The Demo Space is located in the open space close to the Schiciano Auditorium
Schedule of the Techno-Demos: Monday – Tuesday, noon – 2 pm
Dig@Lab (Maurizio Forte, Nevio Danelon, Nicola Lercari)
The name Dig@Lab recalls the main goal of this research lab, which is “digging for information”, looking for new interpretations at the intersection of archaeology, cybernetics, heritage, computer science, neuroscience, cognitive science, art and history.
More specifically, we are interested in investigating how the information is shaped, elaborated, stored and then culturally transmitted by different societies, with a focus on ancient civilizations. We like to say that the past cannot be “reconstructed” but “simulated”, then performed by digital simulations.
The demos will involve the use of desktop virtual reality systems such as Oculus Rift and Z-Space.
3D Digging at Çatalhöyük
Duke immersive Virtual Environment (Regis Kopper)
The DiVE came on-line in 2005 representing the fourth 6-sided CAVE-like system in the United States. The DiVE is a 3m x 3m x 3m stereoscopic rear projected room with head and hand tracking and real time computer graphics. All six surfaces – the four walls, the ceiling and the floor – are used as screens onto which computer graphics are displayed.
The DiVE offers a fully immersive experience to the user, who literally walks into the virtual world. The user – typically a researcher, educator or student – is surrounded by the display and can interact with virtual objects. Stereo glasses provide depth perception, and a handheld “wand” controls navigation and virtual object manipulation.
The DiVE is currently undergoing renovation, through the NSF Major Research Instrumentation program. Aiming at keeping on the forefront of technology, the revamp of the DiVE will bring 12 high definition projectors, with a combined resolution of over 22 million pixels (it used to be 6 million pixels). The higher resolution, combined with a brand new motion tracking system and upgraded render nodes, will allow unprecedented content to be displayed in the DiVE, such as complex data visualization and abstract information. The new DiVE system is expected to come online in the early Spring 2015.
Besides the DiVE, Duke offers other virtual reality infrastructure, including two Oculus Rift head-mounted displays, a zSpace immersive workbench, motion trackers, data and pinch gloves.
The director of the DiVE is Dr. Regis Kopper. For more information and inquiries, please visit http://virtualreality.duke.edu.
OVERCAST, WITH A CHANCE OF METEORITE SHOWERS. (Nick Gessler, Ph.D.)
The oldest artifacts on Earth fall from the skies. Over 10,000,000 meteorites weighing 100
grams each hit our planet every year. Most fall in the oceans but one third fall on land. Fossils of the first condensed solid matter in the solar system, their recovery is a much more economical way to sample extraterrestrial materials than expensive sample return missions to space. To aid in the recovery of meteorites on the ground, night sky cameras are used to track meteoric fireballs during their luminous descent, and when their light is extinguished Doppler radar is now used to monitor their dark flight as swarms of meteoritic debris settling down on Earth. Radar, originally designed to measure precipitation, now monitors the rain of rocks from space.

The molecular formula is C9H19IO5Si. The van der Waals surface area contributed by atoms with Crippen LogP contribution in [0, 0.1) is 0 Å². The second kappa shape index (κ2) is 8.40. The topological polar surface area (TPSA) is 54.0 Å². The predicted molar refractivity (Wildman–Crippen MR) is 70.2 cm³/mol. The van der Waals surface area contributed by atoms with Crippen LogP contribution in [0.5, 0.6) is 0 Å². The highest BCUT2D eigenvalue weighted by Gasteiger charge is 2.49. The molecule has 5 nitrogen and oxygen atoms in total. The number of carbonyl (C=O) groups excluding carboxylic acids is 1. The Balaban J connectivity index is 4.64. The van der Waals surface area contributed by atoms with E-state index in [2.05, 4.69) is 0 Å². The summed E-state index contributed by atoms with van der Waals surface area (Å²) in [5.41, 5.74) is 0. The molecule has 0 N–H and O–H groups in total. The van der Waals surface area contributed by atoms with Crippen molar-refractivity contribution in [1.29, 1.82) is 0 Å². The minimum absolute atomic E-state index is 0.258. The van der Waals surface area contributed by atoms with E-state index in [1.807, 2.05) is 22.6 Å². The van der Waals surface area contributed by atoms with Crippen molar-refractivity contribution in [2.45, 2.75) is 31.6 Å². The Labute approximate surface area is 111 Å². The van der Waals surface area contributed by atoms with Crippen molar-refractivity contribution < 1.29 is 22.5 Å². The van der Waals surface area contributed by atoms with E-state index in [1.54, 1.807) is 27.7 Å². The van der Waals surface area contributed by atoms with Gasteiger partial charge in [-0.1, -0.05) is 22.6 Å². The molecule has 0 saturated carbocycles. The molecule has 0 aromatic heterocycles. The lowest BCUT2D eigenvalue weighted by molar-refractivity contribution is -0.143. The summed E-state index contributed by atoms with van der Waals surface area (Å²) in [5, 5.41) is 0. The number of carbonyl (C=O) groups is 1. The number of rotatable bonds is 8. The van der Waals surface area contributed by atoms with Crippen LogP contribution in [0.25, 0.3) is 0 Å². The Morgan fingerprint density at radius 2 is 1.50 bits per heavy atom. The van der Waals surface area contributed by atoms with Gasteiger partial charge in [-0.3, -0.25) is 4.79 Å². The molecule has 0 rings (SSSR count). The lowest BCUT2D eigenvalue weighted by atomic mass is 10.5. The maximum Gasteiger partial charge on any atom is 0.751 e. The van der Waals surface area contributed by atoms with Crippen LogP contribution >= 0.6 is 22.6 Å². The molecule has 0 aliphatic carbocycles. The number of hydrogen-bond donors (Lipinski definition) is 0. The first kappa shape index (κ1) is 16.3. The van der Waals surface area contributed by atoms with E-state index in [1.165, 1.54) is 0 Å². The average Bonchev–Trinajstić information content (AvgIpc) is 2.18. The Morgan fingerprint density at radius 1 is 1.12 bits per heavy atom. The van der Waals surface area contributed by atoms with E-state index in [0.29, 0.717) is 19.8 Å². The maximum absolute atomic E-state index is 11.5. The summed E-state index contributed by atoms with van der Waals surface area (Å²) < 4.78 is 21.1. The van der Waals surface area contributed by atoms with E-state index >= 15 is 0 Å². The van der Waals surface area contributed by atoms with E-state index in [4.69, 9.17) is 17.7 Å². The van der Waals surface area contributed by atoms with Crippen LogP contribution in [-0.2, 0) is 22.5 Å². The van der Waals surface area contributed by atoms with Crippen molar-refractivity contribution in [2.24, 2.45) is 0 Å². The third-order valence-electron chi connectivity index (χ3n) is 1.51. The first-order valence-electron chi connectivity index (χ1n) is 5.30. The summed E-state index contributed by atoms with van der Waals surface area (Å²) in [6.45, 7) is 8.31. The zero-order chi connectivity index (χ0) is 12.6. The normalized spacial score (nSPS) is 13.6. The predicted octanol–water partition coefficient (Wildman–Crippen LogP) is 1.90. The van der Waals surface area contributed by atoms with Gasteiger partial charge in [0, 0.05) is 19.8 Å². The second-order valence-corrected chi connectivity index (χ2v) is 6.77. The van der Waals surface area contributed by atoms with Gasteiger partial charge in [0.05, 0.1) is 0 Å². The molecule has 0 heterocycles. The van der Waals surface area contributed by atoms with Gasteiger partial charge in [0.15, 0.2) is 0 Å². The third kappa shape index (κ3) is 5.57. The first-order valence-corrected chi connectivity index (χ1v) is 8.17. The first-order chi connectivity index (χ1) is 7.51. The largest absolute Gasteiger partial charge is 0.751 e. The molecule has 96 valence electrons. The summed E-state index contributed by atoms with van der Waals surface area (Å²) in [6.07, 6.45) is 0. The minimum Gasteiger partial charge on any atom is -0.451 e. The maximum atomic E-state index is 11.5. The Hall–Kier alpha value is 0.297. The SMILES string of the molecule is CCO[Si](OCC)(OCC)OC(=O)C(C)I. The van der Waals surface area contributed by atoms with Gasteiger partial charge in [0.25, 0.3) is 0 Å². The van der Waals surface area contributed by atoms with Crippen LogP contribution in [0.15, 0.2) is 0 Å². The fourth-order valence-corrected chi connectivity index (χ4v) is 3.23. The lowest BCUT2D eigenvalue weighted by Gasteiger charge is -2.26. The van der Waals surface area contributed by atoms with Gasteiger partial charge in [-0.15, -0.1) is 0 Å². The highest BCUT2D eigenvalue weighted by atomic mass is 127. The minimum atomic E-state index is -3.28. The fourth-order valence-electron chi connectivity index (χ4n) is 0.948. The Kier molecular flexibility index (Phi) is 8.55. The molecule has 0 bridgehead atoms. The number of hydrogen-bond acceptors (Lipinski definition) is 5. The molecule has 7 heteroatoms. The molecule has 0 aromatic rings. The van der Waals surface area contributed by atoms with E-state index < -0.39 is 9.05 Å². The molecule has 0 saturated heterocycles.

Wired! Visualizing the Past (Kristin Lanzoni)
Wired! is a group of faculty, staff, post-docs, graduate and undergraduate students who apply cultural and historical visualization technologies and methods to the study of material culture, art, architectural, and urban history. Through a collaborative, laboratory approach, we ask new questions and expand upon emerging lines of inquiry about material culture in man-made environments. Our practices in digital art history and humanities scholarship transform both teaching and research, as well as providing new methods for communicating knowledge to a broad public.
Visualizing Venice is an interdisciplinary, multi-year, cross-cultural collaboration that supports mapping, 3-D modeling, and representations of change over time in Venice (http://www.visualizingvenice.org). Kristin Lanzoni will show several projects that demonstrate how a new approach to traditional art historical material prompts researchers and students to think about the field in innovative ways. The first of two videos animates a digital reconstruction of an insula in Venice that includes the significant mendicant church of Ss. Giovanni e Paolo and the Scuola Grande di San Marco. It translates archival study and onsite research into 3D models. These are superimposed on seven different historical map layers in order to show urban transformation over time. A second video features the Accademia zone, an area that also included a mendicant church and an adjacent lay confraternity, which were converted into the present day Accademia museum following the Napoleonic occupation. In addition to these collaborative, inter-institutional research projects, Visualizing Venice participants are committed to preparing students for the scholarly use of digital tools. Venice Virtual World, an initiative that involves Nicola Lercari from Duke’s Dig Lab, demonstrates one such project. Its purpose is for students to recreate the life of early eighteenth-century Venice and construct an interactive, educational virtual world. This project uses Open Simulator to recreate an area in the district of Cannaregio, and it engages students in questions about historical understandings of this zone of the city, its physicality and spatial relationships, and how the city would be navigated both on foot and on water.